Times were difficult for Arthur during the 1950's as his salary with the Ministry was not sufficient to raise his family, so it was arranged that he hold several positions simultaneously to supplement his salary: Zoologist, Curator for the National Museum and Art Gallery (formerly the Royal Victoria Institute and Art Gallery), Director of the Emperor Valley Zoo, Consultant Zoologist to the Trinidad Regional Virus Laboratory of the Rockefeller Foundation and University of the West Indies. “Mom worked, too, in those days. First for an advertising company, David and Chiselett, and later for Rediffusion and TTT (Radio/TV) where she designed and created Trinidad and Tobago 's first TV guide,” Paul said.
Arthur often referred to the country's vibrant and diverse flora and fauna as a virtual treasure trove and natural scientific laboratory because of its island setting. He spent years collecting animals for the Museum's collections, as well as depositing specimens with the American Museum of Natural History, as well as, the Smithsonian Institution's National Museum of Natural History. From his office at the Victoria Institute he would use his binoculars to observe fruit bats roosting in the underside of a palm tree's umbrella-like leaf. Rabies out breaks, as Art's migraines, became predictable, and so when rabies was reported in South Trinidad , he knew where the next out break would occur; extensive collecting in the abandoned military bunkers at Waller Field always proved fruitful; encouraging folks to bat proof their houses and wildlife pens were not. Art published over a hundred articles, many included his work on the animal fauna of Trinidad and Tobago . He published on the plants that either bats feed upon or pollinated. He noted that no where else in the World could a scientist be so satisfied as more than seventy bat species inhabit the islands. A natural treasure, with each bat species performing a unique role: large carnivorous bats to the tiny insectivorous ones, even the unusual ones which pollinate nocturnal plants, the more common frugivorous bats and the infamous Vampire. All enveloped in folklore, as well. “A place that has always made Trinidad special to dad is Asa Wright's Cocoa Estate,” says Paul. “It was the view from her veranda which dad loved so much. In fact, the view appears in Snake Hunter's Holiday . The view remains the same to this day.” A lesser known fact is Asa knew how much dad loved her estate and offered to will it to him upon her death. “Dad was stunned! Especially as he always loved the Arima Valley, but knew he could never protect it from an industrial sprawl,” Paul remarked, saying “dad knew that in order to save Asa's estate and keep her dream and his alive for others to enjoy years later it had to be converted into a worldwide recognized sanctuary. So in he contacted the American Audubon Society on Asa's behalf. The rest is history.” In 1963 the family returned to the United States , where Arthur received a United Nations assignment to Mexico , to become part of an international team of scientists to study Vampire Bats, rabies and control.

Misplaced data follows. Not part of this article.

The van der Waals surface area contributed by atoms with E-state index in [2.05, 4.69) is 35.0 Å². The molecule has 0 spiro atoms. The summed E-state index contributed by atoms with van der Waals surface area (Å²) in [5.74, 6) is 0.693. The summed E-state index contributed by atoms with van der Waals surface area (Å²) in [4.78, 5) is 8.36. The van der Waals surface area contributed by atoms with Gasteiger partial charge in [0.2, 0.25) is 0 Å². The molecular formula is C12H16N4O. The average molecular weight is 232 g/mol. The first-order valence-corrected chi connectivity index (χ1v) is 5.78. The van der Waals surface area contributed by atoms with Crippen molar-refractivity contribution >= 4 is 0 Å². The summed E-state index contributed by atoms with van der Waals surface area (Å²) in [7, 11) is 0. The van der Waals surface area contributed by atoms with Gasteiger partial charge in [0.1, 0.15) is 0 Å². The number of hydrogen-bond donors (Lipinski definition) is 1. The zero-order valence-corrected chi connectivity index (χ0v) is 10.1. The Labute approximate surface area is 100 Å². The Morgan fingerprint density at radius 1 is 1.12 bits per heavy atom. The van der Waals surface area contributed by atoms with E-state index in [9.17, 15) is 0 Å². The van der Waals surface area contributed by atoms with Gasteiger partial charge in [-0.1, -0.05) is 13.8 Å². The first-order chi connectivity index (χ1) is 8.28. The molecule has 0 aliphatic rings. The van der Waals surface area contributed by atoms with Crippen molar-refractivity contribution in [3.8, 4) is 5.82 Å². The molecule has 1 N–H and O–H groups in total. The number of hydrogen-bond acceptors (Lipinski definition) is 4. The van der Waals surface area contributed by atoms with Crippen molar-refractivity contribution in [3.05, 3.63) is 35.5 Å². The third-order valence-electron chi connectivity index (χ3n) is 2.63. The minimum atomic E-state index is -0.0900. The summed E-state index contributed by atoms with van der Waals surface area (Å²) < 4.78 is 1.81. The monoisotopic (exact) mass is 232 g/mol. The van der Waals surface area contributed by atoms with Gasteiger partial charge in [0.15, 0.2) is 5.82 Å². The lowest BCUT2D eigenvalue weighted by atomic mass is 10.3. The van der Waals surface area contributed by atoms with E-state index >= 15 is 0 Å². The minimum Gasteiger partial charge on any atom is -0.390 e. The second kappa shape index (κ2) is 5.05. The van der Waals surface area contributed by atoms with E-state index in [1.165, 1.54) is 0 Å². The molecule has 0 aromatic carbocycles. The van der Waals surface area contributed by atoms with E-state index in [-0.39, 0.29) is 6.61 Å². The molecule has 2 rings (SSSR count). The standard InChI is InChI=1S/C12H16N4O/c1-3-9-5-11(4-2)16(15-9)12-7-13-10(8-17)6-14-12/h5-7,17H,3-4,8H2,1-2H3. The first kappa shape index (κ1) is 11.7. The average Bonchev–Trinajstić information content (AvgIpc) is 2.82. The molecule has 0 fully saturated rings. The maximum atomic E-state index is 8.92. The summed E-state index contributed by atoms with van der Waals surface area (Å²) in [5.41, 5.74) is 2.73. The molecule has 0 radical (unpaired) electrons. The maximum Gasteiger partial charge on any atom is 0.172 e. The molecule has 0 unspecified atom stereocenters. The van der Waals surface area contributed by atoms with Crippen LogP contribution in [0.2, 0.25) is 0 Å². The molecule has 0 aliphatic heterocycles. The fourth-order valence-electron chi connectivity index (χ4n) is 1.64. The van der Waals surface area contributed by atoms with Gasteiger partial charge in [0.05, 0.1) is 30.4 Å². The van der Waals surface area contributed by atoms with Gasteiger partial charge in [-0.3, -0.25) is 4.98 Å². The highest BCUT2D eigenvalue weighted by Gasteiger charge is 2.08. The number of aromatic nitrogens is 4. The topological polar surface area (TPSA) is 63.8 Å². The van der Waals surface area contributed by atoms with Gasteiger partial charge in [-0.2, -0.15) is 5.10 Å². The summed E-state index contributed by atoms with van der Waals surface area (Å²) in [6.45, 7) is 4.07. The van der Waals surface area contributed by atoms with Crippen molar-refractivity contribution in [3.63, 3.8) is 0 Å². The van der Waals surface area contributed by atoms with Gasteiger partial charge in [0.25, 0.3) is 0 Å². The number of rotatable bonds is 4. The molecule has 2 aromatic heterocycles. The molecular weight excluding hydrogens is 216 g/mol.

“I believe dad was a true 20th Century pioneer with his fervent desire to explore, observe and document,” Paul said, recalling vividly his father's fight to save his career. “In 1970 dad found himself embroiled in a historic case on Age Discrimination - his own. He applied his renowned scientific curiosity, investigative skills, defended his capabilities and career against the Department of the Interior, Fish and Wildlife Service. And won. The case, with its “substantiating documents revealed that he had endured daily harassment on the job, which had its roots in career debasement and destruction - but this is another story.” Paul added.
Art's scientific observations and research on Vampire Bats and their parasitic-like habit is legendary. He studied Vampire jaw structure noting tiny striations on the teeth and speculated they acted like scissors for trimming fur away from a choice bite site. Years later this was confirmed via scanning electron microscopy. “Dad's extensive work in Mexico involved introducing wild animals like rattle snakes, raccoons and others to a flight cage with vampires,” remarks Paul, speculating that vampire bats in the wild, prior to man's intervention with domesticated animals, fed on available wild animals, like opossum, deer and birds. When these animals became scarce, or the bats became sick they quickly adapted to their new hosts, humans, livestock and poultry. Further, sprawling populations, colonial housing with excellent ventilation and live stock open pens especially made them the food source of choice. “He was astonished when he observed the bats feeding on raccoons, and more so on rattle snakes”, Paul added. (Arthur's vast zoological library was given to the Museo de Habana Cuba ).
In 1988 Dr. Denny Constantine of the University of California wrote about Arthur “ . . . his Trinidad experience (and his UN assignment to Mexico) and numerous tropical adventures, though more so his experience in bats, associated paralytic rabies and Vampire-borne rabies added considerably to the multinational group of specialists, program formulation and execution . . .”
The Legacy of Arthur M. Greenhall Bibliography